response, dated September 22, 2003, stated only: . . . Our records indicate that you have filed a post
judgment motions [sic], seeking to vacate your
sentence. Therefore your case is still pending and
your request must be denied. Disclosure during a
pending proceeding would interfere with the handling
of the judicial proceedings as well as with any
further investigation that might be necessary.
Matter of Pittari v. Pirro, 258 A.D.2d 202 (2d
Dept. 1999); Matter of Legal Aid Society v. New York
City Police Dept., 274 A.D.2d 207
(1st Dept. 2000);
Matter of Sideri v. Office of the District Attorney
of New York County, 243 A.D.2d 423 (1st Dept. 1997).
(Exh. B to the petition and to the amended petition.) It seems
clear to me that ADA O'Connor was referring to the pending
post-judgment motion filed by Evans in May 2003, not to the
alleged 1991 motion.
Evans has the burden to show that our Court should toll the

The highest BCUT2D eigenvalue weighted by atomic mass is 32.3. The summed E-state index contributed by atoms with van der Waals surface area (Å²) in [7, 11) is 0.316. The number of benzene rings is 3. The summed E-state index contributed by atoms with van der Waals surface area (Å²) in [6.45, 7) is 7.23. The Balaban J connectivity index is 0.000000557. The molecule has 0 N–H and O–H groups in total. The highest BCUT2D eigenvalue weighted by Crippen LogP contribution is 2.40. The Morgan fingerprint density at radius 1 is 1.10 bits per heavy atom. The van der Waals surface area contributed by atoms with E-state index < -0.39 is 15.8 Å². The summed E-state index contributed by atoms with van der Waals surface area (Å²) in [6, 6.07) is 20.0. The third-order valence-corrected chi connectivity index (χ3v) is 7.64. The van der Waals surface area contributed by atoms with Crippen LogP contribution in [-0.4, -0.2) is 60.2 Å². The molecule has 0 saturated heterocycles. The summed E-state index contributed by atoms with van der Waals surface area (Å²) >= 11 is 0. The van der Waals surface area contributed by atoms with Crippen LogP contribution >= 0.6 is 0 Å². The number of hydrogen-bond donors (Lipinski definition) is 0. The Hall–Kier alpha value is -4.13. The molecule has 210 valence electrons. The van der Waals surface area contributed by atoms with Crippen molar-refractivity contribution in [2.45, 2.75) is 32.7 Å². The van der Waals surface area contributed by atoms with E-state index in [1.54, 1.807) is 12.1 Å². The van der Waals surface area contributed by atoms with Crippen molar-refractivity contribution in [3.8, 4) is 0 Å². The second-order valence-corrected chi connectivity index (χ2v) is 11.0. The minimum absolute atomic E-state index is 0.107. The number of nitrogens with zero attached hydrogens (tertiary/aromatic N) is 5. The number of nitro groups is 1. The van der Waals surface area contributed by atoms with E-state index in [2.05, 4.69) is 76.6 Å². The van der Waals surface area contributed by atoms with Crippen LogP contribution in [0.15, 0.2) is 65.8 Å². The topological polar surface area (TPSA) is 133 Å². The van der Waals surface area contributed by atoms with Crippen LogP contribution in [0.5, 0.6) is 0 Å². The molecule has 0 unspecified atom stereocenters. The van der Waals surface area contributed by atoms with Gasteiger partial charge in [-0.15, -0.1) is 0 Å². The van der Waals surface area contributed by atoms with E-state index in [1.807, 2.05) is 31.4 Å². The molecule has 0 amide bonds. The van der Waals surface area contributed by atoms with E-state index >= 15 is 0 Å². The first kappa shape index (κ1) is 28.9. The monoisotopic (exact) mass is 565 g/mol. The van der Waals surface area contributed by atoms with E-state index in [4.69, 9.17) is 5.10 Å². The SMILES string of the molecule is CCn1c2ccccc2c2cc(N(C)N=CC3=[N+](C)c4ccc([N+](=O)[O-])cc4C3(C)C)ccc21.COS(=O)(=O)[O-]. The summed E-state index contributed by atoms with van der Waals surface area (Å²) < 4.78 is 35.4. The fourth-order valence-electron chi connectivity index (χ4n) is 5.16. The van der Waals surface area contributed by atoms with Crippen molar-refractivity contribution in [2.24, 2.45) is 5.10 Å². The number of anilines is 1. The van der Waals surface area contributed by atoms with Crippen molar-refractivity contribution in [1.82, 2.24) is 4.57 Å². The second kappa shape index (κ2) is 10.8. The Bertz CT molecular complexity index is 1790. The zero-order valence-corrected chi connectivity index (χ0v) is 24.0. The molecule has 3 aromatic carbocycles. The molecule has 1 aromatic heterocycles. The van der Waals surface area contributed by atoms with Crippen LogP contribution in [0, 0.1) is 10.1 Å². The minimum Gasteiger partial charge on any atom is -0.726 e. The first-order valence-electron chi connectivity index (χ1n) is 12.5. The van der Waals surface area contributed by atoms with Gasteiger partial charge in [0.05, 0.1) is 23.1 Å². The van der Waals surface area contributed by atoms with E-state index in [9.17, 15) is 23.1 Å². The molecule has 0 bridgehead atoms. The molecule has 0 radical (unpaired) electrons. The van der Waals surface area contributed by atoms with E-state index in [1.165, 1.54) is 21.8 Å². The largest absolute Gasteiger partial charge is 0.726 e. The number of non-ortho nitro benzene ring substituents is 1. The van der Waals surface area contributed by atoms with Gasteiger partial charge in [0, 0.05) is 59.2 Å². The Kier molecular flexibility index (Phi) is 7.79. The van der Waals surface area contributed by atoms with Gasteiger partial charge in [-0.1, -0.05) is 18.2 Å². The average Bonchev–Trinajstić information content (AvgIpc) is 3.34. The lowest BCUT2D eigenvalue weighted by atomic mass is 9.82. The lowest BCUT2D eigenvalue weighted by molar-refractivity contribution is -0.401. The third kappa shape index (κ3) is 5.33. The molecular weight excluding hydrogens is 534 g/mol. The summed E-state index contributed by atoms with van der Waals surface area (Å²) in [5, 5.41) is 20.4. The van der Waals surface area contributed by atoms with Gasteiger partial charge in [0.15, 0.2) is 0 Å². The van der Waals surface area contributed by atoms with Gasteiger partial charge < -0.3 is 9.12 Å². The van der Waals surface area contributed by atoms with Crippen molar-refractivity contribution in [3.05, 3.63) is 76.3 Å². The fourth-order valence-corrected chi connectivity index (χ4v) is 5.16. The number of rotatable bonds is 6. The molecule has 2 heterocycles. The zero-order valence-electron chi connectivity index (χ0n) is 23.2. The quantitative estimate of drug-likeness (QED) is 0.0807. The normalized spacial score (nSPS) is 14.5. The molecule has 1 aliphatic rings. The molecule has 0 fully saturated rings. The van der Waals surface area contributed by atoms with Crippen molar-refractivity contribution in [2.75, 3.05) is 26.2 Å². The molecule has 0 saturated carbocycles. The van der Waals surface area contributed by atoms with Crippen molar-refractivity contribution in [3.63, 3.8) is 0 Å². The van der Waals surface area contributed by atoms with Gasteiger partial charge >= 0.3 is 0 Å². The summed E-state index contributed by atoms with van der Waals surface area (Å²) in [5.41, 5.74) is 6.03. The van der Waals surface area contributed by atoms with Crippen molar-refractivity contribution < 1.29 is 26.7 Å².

one-year statute of limitations. He must offer more than his own
self-serving statement that he had a properly filed motion
pending in state court starting in 1991. Moreover, he must
describe in detail what efforts he made from 1991 to 2003 to
learn the status of the alleged 1991 motion.
I direct AAG Gill to serve and file, by June 13, 2005, either
(a) an amendment to her papers or (b) a statement that she rests
on her April 29 motion to dismiss. This will make it possible for
Evans to address her original papers and the amendment in a
I direct Evans to serve and file, by June 30, 2005, his response, if any, to AAG Gill's papers and to this Memorandum and
Order. If Evans does not file a response by June 30, I will write
my Report and Recommendation to Judge Batts based on the record
as it now exists.